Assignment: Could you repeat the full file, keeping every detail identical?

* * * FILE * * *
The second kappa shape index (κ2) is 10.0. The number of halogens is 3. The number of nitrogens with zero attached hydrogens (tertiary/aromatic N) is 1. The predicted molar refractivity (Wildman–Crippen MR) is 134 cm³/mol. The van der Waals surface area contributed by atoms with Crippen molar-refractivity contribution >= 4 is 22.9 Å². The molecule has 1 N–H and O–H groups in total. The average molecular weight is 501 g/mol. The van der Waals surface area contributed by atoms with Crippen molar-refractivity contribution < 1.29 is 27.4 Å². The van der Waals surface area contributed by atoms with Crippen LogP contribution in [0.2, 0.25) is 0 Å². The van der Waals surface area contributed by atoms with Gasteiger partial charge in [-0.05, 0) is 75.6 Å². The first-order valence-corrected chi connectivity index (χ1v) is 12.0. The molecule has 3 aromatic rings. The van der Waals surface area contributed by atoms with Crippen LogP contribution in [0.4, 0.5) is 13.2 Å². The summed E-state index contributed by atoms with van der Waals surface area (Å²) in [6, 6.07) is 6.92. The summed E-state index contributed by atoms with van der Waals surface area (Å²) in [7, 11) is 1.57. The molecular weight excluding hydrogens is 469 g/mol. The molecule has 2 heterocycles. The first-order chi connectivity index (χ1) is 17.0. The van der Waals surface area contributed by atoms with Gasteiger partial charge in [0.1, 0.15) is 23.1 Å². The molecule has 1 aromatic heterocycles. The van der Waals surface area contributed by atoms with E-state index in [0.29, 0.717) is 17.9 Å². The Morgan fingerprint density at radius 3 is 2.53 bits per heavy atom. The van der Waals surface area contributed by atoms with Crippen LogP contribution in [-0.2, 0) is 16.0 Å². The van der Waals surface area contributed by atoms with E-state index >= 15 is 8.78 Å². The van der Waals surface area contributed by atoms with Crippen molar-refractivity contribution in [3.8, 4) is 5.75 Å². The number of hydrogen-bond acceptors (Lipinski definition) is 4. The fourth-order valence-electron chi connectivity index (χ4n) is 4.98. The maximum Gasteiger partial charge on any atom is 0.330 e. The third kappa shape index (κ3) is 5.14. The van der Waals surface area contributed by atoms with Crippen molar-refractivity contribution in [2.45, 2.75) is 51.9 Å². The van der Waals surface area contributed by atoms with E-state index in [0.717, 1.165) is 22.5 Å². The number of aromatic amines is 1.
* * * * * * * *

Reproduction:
The second kappa shape index (κ2) is 10.0. The number of halogens is 3. The number of nitrogens with zero attached hydrogens (tertiary/aromatic N) is 1. The predicted molar refractivity (Wildman–Crippen MR) is 134 cm³/mol. The van der Waals surface area contributed by atoms with Crippen molar-refractivity contribution >= 4 is 22.9 Å². The molecule has 1 N–H and O–H groups in total. The average molecular weight is 501 g/mol. The van der Waals surface area contributed by atoms with Crippen molar-refractivity contribution < 1.29 is 27.4 Å². The van der Waals surface area contributed by atoms with Crippen LogP contribution in [0.2, 0.25) is 0 Å². The van der Waals surface area contributed by atoms with Gasteiger partial charge in [-0.05, 0) is 75.6 Å². The first-order valence-corrected chi connectivity index (χ1v) is 12.0. The molecule has 3 aromatic rings. The van der Waals surface area contributed by atoms with Crippen LogP contribution in [0.4, 0.5) is 13.2 Å². The summed E-state index contributed by atoms with van der Waals surface area (Å²) in [6, 6.07) is 6.92. The summed E-state index contributed by atoms with van der Waals surface area (Å²) in [7, 11) is 1.57. The molecular weight excluding hydrogens is 469 g/mol. The molecule has 2 heterocycles. The first-order chi connectivity index (χ1) is 17.0. The van der Waals surface area contributed by atoms with Gasteiger partial charge in [0.1, 0.15) is 23.1 Å². The molecule has 1 aromatic heterocycles. The van der Waals surface area contributed by atoms with E-state index in [0.29, 0.717) is 17.9 Å². The Morgan fingerprint density at radius 3 is 2.53 bits per heavy atom. The van der Waals surface area contributed by atoms with Crippen LogP contribution in [-0.2, 0) is 16.0 Å². The van der Waals surface area contributed by atoms with E-state index >= 15 is 8.78 Å². The van der Waals surface area contributed by atoms with Crippen molar-refractivity contribution in [3.8, 4) is 5.75 Å². The number of hydrogen-bond acceptors (Lipinski definition) is 4. The fourth-order valence-electron chi connectivity index (χ4n) is 4.98. The maximum Gasteiger partial charge on any atom is 0.330 e. The third kappa shape index (κ3) is 5.14. The van der Waals surface area contributed by atoms with Crippen molar-refractivity contribution in [2.45, 2.75) is 51.9 Å². The van der Waals surface area contributed by atoms with E-state index in [0.717, 1.165) is 22.5 Å². The number of aromatic amines is 1.